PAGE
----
When some 'bagger rep tells you how much they love America. Go ahead and laugh. They love it not. If they did, they wouldn't spend so much time slapping it and the American citizen around.


[photo via LiberalAmerica.org]


GOP's Rebranding Hits a Snag or 'How Republicans Screwed the Cooch'

Another day, another poll showing the GOP taking the blame for the government shutdown. How's that big rebranding effort going, guys?

Associated Press: Americans are holding Republicans primarily responsible for the partial government shutdown as public esteem sinks for all players in the impasse, President Barack Obama among them, according to a new poll. It's a struggle with no heroes.

The Associated Press-GfK survey, out Wednesday, affirms expectations by many in Washington — Republicans among them — that the GOP may end up taking the biggest hit in public opinion from the fiscal paralysis, just as that party did when much of the government closed 17 years ago. But the situation is fluid nine days into the shutdown and there's plenty of disdain to go around.

Overall, 62 percent mainly blamed Republicans for the shutdown. About half said Obama or the Democrats in Congress bear much responsibility.

Granted, no one comes out of this smelling like a rose. But the weight of all that "you suck!" is being shouldered mostly be Republicans. Barack Obama's approvals are underwater; 53% dissapprove of the way the President is handling the situation and only 37% approve. But that just makes him the most popular man in Washington. Only 5% approve of the job congress is doing.

Of course, at this point, AP's poll is just confirming what all the other polls have been saying: that the GOP have shot themselves in the foot. But those polls seem insufficiently scary. Republicans are standing their ground, telling anyone and everyone that they're winning and everything is awesome.

Maybe a different kind of poll with a different sort of focus will get their attention. Maybe something like this:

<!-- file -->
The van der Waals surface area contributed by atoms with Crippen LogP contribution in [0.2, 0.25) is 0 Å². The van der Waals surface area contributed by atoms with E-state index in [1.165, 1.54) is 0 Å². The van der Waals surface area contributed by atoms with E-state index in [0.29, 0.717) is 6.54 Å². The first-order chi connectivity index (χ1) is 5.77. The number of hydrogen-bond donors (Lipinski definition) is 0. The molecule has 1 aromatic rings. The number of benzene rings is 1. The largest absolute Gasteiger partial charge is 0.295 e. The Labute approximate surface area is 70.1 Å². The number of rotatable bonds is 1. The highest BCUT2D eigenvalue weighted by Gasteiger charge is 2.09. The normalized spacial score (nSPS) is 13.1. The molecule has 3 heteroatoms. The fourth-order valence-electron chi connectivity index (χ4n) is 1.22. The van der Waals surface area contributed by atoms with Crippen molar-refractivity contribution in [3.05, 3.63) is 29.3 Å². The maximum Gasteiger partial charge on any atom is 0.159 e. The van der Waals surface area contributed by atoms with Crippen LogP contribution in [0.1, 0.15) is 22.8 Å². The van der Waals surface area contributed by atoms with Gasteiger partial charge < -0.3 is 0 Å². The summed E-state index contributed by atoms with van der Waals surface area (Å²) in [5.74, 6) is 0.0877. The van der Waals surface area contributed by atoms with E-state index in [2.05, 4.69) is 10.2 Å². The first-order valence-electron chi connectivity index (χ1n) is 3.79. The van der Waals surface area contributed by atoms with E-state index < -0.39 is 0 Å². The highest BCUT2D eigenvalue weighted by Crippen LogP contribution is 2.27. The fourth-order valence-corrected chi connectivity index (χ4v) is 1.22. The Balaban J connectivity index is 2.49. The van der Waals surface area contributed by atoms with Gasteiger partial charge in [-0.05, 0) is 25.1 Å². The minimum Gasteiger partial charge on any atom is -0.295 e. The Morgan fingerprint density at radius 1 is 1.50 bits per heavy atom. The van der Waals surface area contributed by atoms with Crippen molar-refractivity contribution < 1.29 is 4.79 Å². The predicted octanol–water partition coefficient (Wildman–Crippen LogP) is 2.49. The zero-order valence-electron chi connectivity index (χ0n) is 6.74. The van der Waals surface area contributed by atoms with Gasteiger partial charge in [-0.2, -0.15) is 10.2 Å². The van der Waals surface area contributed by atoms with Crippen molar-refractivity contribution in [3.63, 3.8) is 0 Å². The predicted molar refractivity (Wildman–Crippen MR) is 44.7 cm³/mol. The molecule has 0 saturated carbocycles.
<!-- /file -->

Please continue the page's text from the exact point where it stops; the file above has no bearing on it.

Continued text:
Politico: Democrat Terry McAuliffe has opened up a significant lead over Republican Ken Cuccinelli in the Virginia governor’s race amid broad public disapproval of the federal government shutdown, according to a POLITICO poll of the 2013 gubernatorial election.

McAuliffe, the former national Democratic Party chairman, is now 9 points ahead of Cuccinelli, the current state attorney general, in a race that also includes Libertarian nominee Robert Sarvis. In the survey, McAuliffe drew support from 44 percent of Virginians versus 35 percent for Cuccinelli and 12 percent for Sarvis.

Four weeks from Election Day, McAuliffe also leads Cuccinelli in a one-on-one contest, 52 percent to 42 percent.

Let's be clear here, Ken "The Cooch"  Cuccinelli has absolutely nothing at all to do with the government shutdown. But the Republican Party brand has been so tarnished by the tantrum in Washington that Ken's clean hands ares irrelevant. Ken Cuccinelli has dropped down ten points against his Democratic rival because everyone thinks Republicans suck and because Cuccinelli is connected to Tea Party whackjob Ted Cruz.

The major curve ball in the Virginia race... which is now entering its second week and could be expected to have an outsize impact in a state with such a large population of both civilian and military government employees. McAuliffe has led Cuccinelli in the mid-single digits in both public and private polling; his margin is wider in the POLITICO poll, and the shutdown is the most obvious explanation for that.

Both McAuliffe and Cuccinelli have spoken out against the shutdown. The Democrat has run ads tying Cuccinelli to Texas Sen. Ted Cruz, the so-called defund Obamacare champion, while Cuccinelli has accused McAuliffe of risking a shutdown in Richmond with his give-no-quarter support for Medicaid expansion under the Affordable Care Act.

The shutdown is already costing Republicans elections. If Virginia hasn't sent up red flags and set off ah-oo-gah horns at Republican Party HQ, nothing will. Tea Party reps are beginning to find themselves in a less comfortable position with their own voters and now Republicans who have nothing to do with the shutdown -- and indeed, have spoken out against it -- are getting hit in the public opinion driveby, as well.